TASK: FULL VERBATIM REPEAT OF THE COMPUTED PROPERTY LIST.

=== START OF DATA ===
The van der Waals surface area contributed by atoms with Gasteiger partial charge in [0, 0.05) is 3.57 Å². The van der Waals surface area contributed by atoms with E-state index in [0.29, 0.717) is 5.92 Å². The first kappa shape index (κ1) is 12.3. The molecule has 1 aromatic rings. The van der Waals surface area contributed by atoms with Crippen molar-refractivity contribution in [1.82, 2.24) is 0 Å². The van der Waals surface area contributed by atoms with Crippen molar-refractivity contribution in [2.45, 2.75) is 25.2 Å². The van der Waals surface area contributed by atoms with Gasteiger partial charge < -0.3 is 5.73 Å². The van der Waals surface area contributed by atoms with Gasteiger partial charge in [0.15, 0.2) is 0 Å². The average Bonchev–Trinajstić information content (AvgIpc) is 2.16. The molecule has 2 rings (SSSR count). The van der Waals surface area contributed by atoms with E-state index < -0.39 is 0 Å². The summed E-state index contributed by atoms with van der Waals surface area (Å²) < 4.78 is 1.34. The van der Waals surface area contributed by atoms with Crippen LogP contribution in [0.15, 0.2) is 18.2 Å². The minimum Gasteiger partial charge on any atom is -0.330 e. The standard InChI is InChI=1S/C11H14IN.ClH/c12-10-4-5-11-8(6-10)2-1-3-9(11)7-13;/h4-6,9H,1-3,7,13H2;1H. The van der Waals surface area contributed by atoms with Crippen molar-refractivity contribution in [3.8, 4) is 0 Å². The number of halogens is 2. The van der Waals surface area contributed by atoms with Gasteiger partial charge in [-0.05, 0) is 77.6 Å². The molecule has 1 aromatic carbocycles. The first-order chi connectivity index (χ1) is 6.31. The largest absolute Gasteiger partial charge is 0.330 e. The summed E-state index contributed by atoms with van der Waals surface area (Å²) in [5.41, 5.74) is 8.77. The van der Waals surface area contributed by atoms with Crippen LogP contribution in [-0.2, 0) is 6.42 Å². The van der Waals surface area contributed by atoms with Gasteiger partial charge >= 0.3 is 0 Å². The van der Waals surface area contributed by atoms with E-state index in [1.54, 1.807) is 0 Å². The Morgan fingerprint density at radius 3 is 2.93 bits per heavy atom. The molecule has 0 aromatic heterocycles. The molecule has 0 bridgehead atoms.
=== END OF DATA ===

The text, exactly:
The van der Waals surface area contributed by atoms with Gasteiger partial charge in [0, 0.05) is 3.57 Å². The van der Waals surface area contributed by atoms with E-state index in [0.29, 0.717) is 5.92 Å². The first kappa shape index (κ1) is 12.3. The molecule has 1 aromatic rings. The van der Waals surface area contributed by atoms with Crippen molar-refractivity contribution in [1.82, 2.24) is 0 Å². The van der Waals surface area contributed by atoms with Crippen molar-refractivity contribution in [2.45, 2.75) is 25.2 Å². The van der Waals surface area contributed by atoms with Gasteiger partial charge < -0.3 is 5.73 Å². The van der Waals surface area contributed by atoms with Gasteiger partial charge in [0.15, 0.2) is 0 Å². The average Bonchev–Trinajstić information content (AvgIpc) is 2.16. The molecule has 2 rings (SSSR count). The van der Waals surface area contributed by atoms with E-state index < -0.39 is 0 Å². The summed E-state index contributed by atoms with van der Waals surface area (Å²) < 4.78 is 1.34. The van der Waals surface area contributed by atoms with Crippen LogP contribution in [0.15, 0.2) is 18.2 Å². The minimum Gasteiger partial charge on any atom is -0.330 e. The standard InChI is InChI=1S/C11H14IN.ClH/c12-10-4-5-11-8(6-10)2-1-3-9(11)7-13;/h4-6,9H,1-3,7,13H2;1H. The van der Waals surface area contributed by atoms with Crippen molar-refractivity contribution in [3.8, 4) is 0 Å². The number of halogens is 2. The van der Waals surface area contributed by atoms with Gasteiger partial charge in [-0.05, 0) is 77.6 Å². The molecule has 1 aromatic carbocycles. The first-order chi connectivity index (χ1) is 6.31. The largest absolute Gasteiger partial charge is 0.330 e. The summed E-state index contributed by atoms with van der Waals surface area (Å²) in [5.41, 5.74) is 8.77. The van der Waals surface area contributed by atoms with Crippen LogP contribution in [-0.2, 0) is 6.42 Å². The van der Waals surface area contributed by atoms with Gasteiger partial charge >= 0.3 is 0 Å². The van der Waals surface area contributed by atoms with E-state index in [1.54, 1.807) is 0 Å². The Morgan fingerprint density at radius 3 is 2.93 bits per heavy atom. The molecule has 0 aromatic heterocycles. The molecule has 0 bridgehead atoms.